"Discombobulate" is an American invention, first appearing around 1834, but its origins are a bit cloudy. It may be, as the Oxford English Dictionary suggests, simply a humorous alteration of "discompose" or "discomfit." The Dictionary of American Regional English, however, suggests that the "bob" in "discombobulate" may have come from "bobbery," a somewhat antiquated word meaning "uproar or confusion."
"Bobbery" is an interesting word in its own right. It is thought to be a relic of the British colonial regime in India, where the Hindi phrase "Bap re!" ("Oh Father!") is a common exclamation of surprise, dismay or grief. I have a feeling "Bap re!" may come in handy next Thanksgiving.
Dear Word Detective: I'm just sick over a word which is used regularly on TV shows like "ER" and "Chicago Hope." I have been trying to find the correct spelling and origin of the word "gurney," which is the modern-day stretcher on wheels for transporting the sick or injured. I have not found the word in several unabridged dictionaries. Perhaps they were too old. My guess is that the device is named after its inventor. Can you tell me anything about this word? -- Patiently, Charles M. Nunzio, via the internet.
Well, I'm not a doctor, although I played one as a child. Nonetheless, my advice is to turn off the TV and go buy a new dictionary. "Gurney" (you're right about the spelling) is found in all the modern dictionaries I have consulted, defined (according to the Random House Webster's College Dictionary) as "a flat, padded table or stretcher with legs and wheels, for transporting patients or bodies." Since the word first appeared sometime around 1935 or 1940, your dictionaries must be seriously over the hill not to have included it, unless they were printed in Great Britain. For some reason, "gurney" does not yet seem to have percolated over the pond.
As to the origin of "gurney," I hope that you are very patient indeed. Not only do we not know where the term came from, but we don't even have any colorful stories or theories about its origin. Your guess that the device was named for its inventor is likely to be correct, although at this rate we'll probably never know for sure.
Speaking of those medical shows, their devotion to detail in the quest for Gritty Realism has popularized some of the more obscure medical slang used in emergency rooms. As a guide for the perplexed, Warner Brothers, which produces "E.R.," has put up a web page (http://wblot.com/cmp/drama/er/bts4.htm) providing explanations for terms heard on the show such as "crump" (to die) and "gomer" ("get out of my emergency room," applied to a difficult patient). Personally, I think I'll stick to "Doctor Kildaire" reruns.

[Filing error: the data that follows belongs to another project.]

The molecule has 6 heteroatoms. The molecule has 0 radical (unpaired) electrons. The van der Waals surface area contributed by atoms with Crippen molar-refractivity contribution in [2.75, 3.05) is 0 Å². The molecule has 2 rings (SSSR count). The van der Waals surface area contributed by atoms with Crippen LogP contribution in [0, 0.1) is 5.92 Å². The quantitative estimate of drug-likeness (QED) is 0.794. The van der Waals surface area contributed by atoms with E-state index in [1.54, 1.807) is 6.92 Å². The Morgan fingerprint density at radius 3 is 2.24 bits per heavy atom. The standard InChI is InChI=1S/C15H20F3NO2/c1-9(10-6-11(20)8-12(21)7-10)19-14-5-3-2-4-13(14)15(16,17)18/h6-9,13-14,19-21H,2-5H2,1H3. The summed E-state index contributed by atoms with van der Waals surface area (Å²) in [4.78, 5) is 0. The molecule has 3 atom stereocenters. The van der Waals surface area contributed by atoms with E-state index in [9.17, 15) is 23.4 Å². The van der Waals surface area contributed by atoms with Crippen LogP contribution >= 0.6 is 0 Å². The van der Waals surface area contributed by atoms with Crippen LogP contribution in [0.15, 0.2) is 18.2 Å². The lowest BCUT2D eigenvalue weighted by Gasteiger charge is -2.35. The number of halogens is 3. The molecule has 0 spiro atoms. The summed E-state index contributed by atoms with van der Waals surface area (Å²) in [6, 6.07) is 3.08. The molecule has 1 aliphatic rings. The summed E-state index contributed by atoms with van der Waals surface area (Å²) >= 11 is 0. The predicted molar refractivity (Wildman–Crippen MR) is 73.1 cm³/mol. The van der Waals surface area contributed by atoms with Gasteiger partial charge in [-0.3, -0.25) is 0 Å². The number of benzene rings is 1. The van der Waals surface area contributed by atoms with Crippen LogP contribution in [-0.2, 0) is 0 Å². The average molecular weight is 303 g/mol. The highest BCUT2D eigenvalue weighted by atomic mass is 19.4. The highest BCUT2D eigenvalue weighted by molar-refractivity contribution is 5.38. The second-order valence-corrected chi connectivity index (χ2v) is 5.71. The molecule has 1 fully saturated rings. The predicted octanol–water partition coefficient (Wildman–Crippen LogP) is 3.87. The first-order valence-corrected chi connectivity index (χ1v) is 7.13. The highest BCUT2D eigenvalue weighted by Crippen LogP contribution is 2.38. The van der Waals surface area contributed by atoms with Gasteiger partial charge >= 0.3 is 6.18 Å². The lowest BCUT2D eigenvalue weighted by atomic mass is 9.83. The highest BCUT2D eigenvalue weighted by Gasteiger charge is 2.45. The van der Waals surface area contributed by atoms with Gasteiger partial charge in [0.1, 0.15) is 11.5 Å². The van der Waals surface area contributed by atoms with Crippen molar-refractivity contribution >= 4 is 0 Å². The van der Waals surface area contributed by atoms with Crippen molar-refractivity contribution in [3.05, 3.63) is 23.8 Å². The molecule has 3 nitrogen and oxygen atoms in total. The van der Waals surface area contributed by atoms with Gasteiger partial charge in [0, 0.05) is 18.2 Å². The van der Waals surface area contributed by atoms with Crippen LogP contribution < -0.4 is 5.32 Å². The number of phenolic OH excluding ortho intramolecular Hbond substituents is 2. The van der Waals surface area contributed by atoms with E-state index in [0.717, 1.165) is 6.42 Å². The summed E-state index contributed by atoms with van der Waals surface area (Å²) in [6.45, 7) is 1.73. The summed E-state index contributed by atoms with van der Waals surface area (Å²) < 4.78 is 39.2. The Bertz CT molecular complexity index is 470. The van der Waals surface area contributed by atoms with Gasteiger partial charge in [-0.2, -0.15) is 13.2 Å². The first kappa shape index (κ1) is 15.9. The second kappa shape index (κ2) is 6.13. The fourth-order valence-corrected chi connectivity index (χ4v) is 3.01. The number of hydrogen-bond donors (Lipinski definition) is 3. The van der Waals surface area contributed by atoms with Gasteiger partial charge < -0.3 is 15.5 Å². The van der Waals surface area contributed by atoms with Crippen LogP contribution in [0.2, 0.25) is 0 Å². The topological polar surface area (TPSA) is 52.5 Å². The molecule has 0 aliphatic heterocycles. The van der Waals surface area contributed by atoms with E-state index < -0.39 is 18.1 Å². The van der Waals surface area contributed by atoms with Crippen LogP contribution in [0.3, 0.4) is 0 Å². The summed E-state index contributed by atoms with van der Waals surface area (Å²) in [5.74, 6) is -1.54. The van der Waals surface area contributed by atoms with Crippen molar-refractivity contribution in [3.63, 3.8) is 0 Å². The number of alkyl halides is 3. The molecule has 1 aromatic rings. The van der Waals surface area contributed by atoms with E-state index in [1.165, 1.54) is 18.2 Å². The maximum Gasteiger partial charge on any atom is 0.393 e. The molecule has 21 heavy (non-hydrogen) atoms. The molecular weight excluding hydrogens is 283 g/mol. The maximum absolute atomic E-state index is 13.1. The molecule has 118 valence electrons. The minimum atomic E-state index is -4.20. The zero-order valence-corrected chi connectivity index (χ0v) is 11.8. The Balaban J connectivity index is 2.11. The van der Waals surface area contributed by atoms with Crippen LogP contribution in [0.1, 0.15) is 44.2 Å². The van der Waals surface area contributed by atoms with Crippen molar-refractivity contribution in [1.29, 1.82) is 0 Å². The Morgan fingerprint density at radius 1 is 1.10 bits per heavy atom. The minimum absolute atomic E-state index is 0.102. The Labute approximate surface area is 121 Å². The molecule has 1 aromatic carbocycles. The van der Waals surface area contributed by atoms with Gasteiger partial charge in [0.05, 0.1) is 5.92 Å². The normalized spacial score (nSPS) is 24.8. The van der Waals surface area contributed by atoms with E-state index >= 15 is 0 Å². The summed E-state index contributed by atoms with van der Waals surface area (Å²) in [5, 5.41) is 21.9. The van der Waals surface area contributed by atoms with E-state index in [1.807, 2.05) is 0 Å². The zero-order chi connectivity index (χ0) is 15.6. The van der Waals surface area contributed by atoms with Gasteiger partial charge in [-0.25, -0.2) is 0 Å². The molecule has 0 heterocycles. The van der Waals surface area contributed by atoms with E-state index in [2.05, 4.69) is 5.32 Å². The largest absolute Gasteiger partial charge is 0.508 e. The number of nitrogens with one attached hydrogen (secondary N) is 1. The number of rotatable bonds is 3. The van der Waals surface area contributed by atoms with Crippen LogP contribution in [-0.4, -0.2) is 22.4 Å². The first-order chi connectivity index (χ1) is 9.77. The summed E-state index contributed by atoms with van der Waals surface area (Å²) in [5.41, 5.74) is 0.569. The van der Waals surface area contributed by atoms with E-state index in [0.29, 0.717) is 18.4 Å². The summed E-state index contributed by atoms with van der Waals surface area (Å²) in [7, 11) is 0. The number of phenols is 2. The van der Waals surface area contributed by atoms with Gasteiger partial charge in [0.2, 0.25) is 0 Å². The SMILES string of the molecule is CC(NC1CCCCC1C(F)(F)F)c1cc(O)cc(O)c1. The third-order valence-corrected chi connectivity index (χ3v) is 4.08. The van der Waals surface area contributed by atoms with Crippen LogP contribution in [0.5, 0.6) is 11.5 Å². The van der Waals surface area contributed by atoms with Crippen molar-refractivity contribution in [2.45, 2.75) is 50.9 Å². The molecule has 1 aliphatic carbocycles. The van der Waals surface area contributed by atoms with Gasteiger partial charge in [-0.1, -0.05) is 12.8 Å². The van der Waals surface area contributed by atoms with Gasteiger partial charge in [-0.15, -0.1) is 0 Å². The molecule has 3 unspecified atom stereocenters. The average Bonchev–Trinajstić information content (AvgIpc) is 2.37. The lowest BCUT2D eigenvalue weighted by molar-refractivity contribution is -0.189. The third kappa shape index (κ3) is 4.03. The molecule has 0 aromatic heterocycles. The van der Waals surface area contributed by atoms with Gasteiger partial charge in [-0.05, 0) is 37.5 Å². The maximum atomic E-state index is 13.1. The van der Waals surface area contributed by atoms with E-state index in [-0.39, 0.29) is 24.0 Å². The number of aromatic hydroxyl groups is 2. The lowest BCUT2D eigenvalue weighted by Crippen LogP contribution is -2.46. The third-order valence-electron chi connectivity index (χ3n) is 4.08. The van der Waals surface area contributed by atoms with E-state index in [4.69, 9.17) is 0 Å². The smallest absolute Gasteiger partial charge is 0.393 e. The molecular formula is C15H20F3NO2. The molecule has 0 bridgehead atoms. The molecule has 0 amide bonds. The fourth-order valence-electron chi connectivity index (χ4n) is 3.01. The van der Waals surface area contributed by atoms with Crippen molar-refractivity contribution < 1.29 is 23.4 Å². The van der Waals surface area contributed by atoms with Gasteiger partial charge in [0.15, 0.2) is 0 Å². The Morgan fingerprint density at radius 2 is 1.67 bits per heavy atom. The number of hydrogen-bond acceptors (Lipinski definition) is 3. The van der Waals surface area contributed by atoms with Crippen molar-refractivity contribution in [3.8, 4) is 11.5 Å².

Dear Word Detective: I have a wager based upon the origin of the word "hillbilly." I claim its definition is "a Michigan dirt farmer" (probably derived from Scottish and/or Irish immigrants who were harvesting peat in Northern Michigan). My mother says its roots are based solely upon those people from the southern hills. Help! -- Easymuney, via the internet.
Well, I hope you didn't bet the farm on this one, because you have just lost your wager. Good thing you were only betting against Mom, eh? Michigan dirt farmers, indeed. That's what we get for sending you kids to those fancy big-city colleges, I guess. Too busy reading all that French philosophy to watch reruns of Hee Haw like normal folks.
According to the Oxford English Dictionary (whose editors persist in hyphenating the word as "hill-billy"), a hillbilly is "a person from a remote rural or mountainous area, especially of the southeastern U.S." The earliest written occurrence of the term on record is from the New York Journal of 1900, which defined a "hillbilly" as "a free and untrammeled white citizen of Alabama, who lives in the hills, has no means to speak of, dresses as he can, talks as he pleases, drinks whiskey when he gets it, and fires off his revolver as the fancy takes him." Oddly enough, the OED does not classify "hillbilly" as a derogatory term, although that quotation contains ample evidence that it is, at least when it's coming from the pen of a New Yorker.
While the "hill" of "hillbilly" is no mystery, the "billy" part is harder to explain. "Billy" has been used to mean "fellow" or "brother" in northern England and Scotland since the 16th century, and may be related to "bully," an earlier term meaning "good friend" or "gallant comrade" (from the Dutch "boel," brother). That's the same "bully," by the way, that turns up in modern English in a twisted form meaning "tyrannical thug." On the bright side, it also served as President Theodore Roosevelt's favorite expression ("Bully!"), by which he meant "excellent" or "bravo!"
Dear Word Detective: Do you know where the expression "playing hookie" came from? -- Cathy Friedmann, via the internet.
Now there's a term I haven't heard in a while -- "playing hookey" (or, as you spell it, hookie) definitely seems to have fallen into disuse. Today's school kids, who play hookey to an extent earlier generations would never have dared, usually call the practice "cutting." "Hookey" first appeared in print in 1848, although the term had probably been in common use among children long before then. The phrase "play hookey" seems to have been an American invention, and had a number of variations: in Boston, children who skipped school were "hooking jack."